Victim-Centered Care

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Recommendations at a glance for health care providers and other responders to facilitate victim-centered care during the exam process

  • Give sexual assault patients priority as emergency cases
  • Provide the necessary means to ensure patient privacy
  • Adapt the exam process as needed to address the unique needs and circumstances of each patient
  • Develop culturally responsive care and be aware of issues commonly faced by victims from specific populations.
  • Recognize the importance of victim services within the exam process.
  • Accommodate patients’ requests to have a relative, friend, or other personal support person (e.g., religious -and spiritual counselor/advisor/healer) present during the exam, unless considered harmful by responders.
  • Accommodate patients’ requests for responders of a specific gender throughout the exam as much as
  • Prior to starting the exam and conducting each procedure, explain to patients in a language the patients understand what is entailed and its purpose.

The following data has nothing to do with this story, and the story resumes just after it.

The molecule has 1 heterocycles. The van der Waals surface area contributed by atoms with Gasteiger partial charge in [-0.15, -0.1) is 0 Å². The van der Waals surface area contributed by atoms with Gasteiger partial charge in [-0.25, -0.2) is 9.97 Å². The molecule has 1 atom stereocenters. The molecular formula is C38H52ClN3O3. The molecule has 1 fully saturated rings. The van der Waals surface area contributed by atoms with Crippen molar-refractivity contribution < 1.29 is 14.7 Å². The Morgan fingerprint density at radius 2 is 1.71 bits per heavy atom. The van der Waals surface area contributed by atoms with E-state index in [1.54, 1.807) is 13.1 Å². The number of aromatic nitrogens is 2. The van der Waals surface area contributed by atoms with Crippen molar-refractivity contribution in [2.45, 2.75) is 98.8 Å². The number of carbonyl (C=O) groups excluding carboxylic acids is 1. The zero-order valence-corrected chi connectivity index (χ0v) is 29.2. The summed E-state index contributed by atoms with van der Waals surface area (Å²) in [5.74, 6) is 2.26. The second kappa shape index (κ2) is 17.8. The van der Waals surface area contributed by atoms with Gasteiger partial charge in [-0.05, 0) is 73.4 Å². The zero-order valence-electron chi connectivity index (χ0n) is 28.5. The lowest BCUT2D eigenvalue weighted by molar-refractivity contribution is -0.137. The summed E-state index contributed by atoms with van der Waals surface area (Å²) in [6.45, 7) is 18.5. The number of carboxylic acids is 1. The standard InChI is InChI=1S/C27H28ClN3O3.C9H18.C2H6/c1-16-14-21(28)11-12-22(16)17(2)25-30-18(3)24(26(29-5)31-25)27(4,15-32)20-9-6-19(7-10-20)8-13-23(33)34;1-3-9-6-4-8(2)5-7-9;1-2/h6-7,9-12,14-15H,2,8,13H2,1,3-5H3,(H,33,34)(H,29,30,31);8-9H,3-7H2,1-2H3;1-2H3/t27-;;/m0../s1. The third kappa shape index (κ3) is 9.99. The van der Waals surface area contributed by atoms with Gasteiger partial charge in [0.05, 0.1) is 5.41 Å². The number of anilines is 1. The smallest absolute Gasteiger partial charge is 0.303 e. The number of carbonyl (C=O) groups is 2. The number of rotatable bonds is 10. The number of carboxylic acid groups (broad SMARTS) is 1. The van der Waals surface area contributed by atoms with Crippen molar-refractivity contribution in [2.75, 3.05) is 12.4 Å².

• Assess and respect patients’ priorities
  • Integrate medical and evidentiary procedures where possible.
  • Address patients’ safety during the exam.
  • Provide information that is easy for patients to understand, in the patient’s language, and that can be
    reviewed at their convenience.
  • Address physical comfort needs of patients prior to discharge.

It is critical to respond to individuals disclosing sexual assault in a timely, appropriate, sensitive, and
respectful way.1 Every action taken by responders during the exam process should be useful in facilitating patient care and healing and/or the investigation (if the case was reported).


 Table of Contents Victim Centered Care (cont)

1 The chapter was partially built on information from the North Carolina Protocol for Assisting Sexual Assault Victims, 2000.